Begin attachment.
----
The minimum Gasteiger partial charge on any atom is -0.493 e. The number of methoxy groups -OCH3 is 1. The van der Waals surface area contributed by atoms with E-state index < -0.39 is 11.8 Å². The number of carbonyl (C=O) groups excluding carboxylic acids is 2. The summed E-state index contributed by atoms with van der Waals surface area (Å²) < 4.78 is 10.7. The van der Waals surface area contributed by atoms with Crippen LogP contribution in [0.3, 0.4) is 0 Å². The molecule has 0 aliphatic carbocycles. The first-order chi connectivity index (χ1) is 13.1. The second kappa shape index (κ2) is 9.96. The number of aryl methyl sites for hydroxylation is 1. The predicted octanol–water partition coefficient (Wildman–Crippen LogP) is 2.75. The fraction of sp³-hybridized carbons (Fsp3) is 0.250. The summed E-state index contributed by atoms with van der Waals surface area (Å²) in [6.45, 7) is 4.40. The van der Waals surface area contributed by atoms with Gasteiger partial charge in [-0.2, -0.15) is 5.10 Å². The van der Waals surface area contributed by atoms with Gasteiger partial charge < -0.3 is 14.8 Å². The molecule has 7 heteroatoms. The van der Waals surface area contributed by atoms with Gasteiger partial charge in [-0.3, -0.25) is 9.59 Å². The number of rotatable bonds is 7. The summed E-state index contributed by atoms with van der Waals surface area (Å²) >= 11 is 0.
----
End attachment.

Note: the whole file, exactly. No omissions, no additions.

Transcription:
The minimum Gasteiger partial charge on any atom is -0.493 e. The number of methoxy groups -OCH3 is 1. The van der Waals surface area contributed by atoms with E-state index < -0.39 is 11.8 Å². The number of carbonyl (C=O) groups excluding carboxylic acids is 2. The summed E-state index contributed by atoms with van der Waals surface area (Å²) < 4.78 is 10.7. The van der Waals surface area contributed by atoms with Crippen LogP contribution in [0.3, 0.4) is 0 Å². The molecule has 0 aliphatic carbocycles. The first-order chi connectivity index (χ1) is 13.1. The second kappa shape index (κ2) is 9.96. The number of aryl methyl sites for hydroxylation is 1. The predicted octanol–water partition coefficient (Wildman–Crippen LogP) is 2.75. The fraction of sp³-hybridized carbons (Fsp3) is 0.250. The summed E-state index contributed by atoms with van der Waals surface area (Å²) in [6.45, 7) is 4.40. The van der Waals surface area contributed by atoms with Gasteiger partial charge in [-0.2, -0.15) is 5.10 Å². The van der Waals surface area contributed by atoms with Gasteiger partial charge < -0.3 is 14.8 Å². The molecule has 7 heteroatoms. The van der Waals surface area contributed by atoms with Gasteiger partial charge in [-0.3, -0.25) is 9.59 Å². The number of rotatable bonds is 7. The summed E-state index contributed by atoms with van der Waals surface area (Å²) >= 11 is 0.